I am enamored with what works. For music/media, the iPhone is king. As a "REAL" smartphone, the iPhone falls short. Would you like to know why? Go look it up. By the way, your link is a bit dated. Do you really think Nokia hasn't done anything since then? Really?

Quote:
Nokia's market domination is owed to much cheaper phones, not smartphones. There's not much future in making cheap, primitive phones, but there's a HUGE future in making phones like the iPhone (and integrating them with other digital devices like your computer and TV). We'll see how dominating Nokia looks in a few years....

This is almost too easy. Go to (I will help you here): www.nokia.co.uk and look up their phones. Europe, Asia, the Mid East get the good phones. The more mature or as someone put it, sophisticated models. Nokia could not sell another phone in the US and still be profitable with their E and N series phones.

Honestly, get that passport and look around a bit.
post #76 of 259
Quote:
Originally Posted by sapporobaby View Post

This is probably the best summation of this entire thread.

Indeed. Well said, addabox.

Quote:
Point: Nokia has the stones to do pretty much whatever it wants in any given market. The non-passport holding crowd simply see Nokia as a phone manufacture. They make all components required in a cell network. Phones are just one part, just as Mac OS on the iPhone is another part.
Point: Nokia simply has more numbers than Apple in terms of phones.
Point: The US market is the only market that remotely considers the iPhone a "smartphone". Other than playing videos, music, various other media, its telephone functions are crap. Pure and simple. Crap.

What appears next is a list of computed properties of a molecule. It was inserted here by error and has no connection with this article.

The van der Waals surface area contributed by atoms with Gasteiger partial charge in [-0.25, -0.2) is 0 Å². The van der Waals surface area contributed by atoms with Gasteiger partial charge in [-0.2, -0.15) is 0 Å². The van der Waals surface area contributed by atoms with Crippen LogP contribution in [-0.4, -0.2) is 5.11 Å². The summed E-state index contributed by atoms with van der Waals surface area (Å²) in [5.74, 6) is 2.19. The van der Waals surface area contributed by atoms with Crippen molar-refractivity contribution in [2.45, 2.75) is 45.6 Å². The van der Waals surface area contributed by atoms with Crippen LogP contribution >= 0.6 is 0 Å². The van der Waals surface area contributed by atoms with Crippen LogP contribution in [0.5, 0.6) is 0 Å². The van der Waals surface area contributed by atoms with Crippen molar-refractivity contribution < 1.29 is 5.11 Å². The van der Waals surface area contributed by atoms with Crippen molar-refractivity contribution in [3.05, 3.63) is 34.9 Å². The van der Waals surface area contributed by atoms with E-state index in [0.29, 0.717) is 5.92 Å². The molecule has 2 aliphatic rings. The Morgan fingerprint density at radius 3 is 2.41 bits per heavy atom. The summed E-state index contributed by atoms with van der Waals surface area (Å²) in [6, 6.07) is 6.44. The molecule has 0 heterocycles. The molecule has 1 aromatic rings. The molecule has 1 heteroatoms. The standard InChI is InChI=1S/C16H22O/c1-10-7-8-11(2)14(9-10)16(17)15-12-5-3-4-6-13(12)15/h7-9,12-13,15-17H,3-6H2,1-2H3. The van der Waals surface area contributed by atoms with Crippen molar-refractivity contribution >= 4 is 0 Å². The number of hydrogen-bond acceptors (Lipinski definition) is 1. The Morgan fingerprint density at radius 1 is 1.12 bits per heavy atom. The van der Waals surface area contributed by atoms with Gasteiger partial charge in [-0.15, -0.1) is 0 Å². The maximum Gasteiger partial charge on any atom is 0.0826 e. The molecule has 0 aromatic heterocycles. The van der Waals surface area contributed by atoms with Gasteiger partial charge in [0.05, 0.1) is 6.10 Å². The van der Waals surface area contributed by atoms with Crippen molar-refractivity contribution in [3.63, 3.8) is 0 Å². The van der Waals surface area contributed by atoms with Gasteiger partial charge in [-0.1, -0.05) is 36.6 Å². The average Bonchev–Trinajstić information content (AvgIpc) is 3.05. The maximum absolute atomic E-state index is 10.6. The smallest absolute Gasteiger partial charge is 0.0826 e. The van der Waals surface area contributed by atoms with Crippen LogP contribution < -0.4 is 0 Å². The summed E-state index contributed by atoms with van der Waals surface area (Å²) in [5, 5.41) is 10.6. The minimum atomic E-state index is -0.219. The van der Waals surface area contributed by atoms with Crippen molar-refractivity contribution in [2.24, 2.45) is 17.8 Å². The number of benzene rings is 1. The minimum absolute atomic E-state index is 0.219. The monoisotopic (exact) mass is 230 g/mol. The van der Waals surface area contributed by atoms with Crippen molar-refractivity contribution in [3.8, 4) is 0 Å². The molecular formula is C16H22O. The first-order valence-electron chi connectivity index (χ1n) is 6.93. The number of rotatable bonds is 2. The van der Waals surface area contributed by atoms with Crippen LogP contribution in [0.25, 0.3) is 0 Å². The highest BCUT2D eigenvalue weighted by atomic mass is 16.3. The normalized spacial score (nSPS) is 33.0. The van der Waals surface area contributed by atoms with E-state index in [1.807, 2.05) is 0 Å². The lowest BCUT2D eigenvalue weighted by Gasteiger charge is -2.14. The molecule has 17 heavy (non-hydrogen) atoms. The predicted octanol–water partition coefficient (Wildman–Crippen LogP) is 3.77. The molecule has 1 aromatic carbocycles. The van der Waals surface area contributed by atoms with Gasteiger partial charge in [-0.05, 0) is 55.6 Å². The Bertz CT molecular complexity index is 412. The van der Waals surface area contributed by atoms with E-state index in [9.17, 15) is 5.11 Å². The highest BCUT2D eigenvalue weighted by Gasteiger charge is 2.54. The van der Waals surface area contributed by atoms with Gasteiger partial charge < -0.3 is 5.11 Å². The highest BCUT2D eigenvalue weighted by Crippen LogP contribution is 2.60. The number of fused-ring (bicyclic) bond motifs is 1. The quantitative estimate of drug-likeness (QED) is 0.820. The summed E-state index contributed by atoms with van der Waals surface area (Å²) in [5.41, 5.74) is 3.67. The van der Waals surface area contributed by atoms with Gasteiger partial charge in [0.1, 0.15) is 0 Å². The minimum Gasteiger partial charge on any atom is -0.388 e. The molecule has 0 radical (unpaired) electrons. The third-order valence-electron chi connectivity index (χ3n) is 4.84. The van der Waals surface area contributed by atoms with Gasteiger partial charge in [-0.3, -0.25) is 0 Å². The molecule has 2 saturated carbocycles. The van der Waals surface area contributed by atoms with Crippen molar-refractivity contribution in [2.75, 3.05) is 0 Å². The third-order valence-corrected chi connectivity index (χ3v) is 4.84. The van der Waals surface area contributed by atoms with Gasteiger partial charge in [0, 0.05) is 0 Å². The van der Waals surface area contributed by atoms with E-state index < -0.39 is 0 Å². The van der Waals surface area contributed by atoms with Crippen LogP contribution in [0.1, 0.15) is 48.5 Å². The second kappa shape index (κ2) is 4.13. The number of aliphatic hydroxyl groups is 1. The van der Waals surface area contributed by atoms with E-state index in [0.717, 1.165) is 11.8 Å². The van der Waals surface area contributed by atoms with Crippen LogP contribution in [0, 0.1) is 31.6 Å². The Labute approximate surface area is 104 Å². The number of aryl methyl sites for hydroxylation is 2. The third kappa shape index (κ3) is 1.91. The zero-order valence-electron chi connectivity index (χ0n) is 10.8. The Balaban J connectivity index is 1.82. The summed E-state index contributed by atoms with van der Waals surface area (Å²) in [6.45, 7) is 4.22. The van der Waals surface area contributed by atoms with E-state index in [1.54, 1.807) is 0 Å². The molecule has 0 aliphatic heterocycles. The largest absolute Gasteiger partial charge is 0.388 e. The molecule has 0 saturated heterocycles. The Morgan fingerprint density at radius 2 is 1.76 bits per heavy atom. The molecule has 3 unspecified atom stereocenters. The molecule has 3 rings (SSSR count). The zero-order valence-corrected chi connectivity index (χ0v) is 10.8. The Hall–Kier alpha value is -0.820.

Point: Nokia has a long way to go to be remotely close to iTunes but they, just like Apple, have started slowly and are gauging the way the consumer winds are blowing and they will go in that direction.
Point: IN a side by side comparison in terms of features, the iPhone loses when compared to a real smartphone. Stack an iPhone up against a N95, N82, E90, E61i and see where the iPhone comes in. If terms of media functionality, the iPhone will probably get 8 out of 10 votes. However if you only want a device that has the barebones in telephony, the iPhone is your device.

What telephony features do you see it needing?

Quote:
At the end of the day, it is unfair to compare the iPhone to smartphone as it is not in the same class of devices. Nokia can use the same argument presented here: just wait and see what we will do next. This is the number one battle cry from the Apple-teenie crews here when biz features or the lack of biz features are mentioned. Apple is playing catch up just as Nokia. The only difference is, Nokia has a proven record and hundreds of millions of customers to back up their claims. Apple is the new kid on the block. As I have said several times before, Apple would be smart to hire some European phone designers from SE, or Nokia to help them understand the Enterprise market.

I assume this is what you mean by missing telephony features... and yeah, they'd do well to incorporate them, and do it intelligently.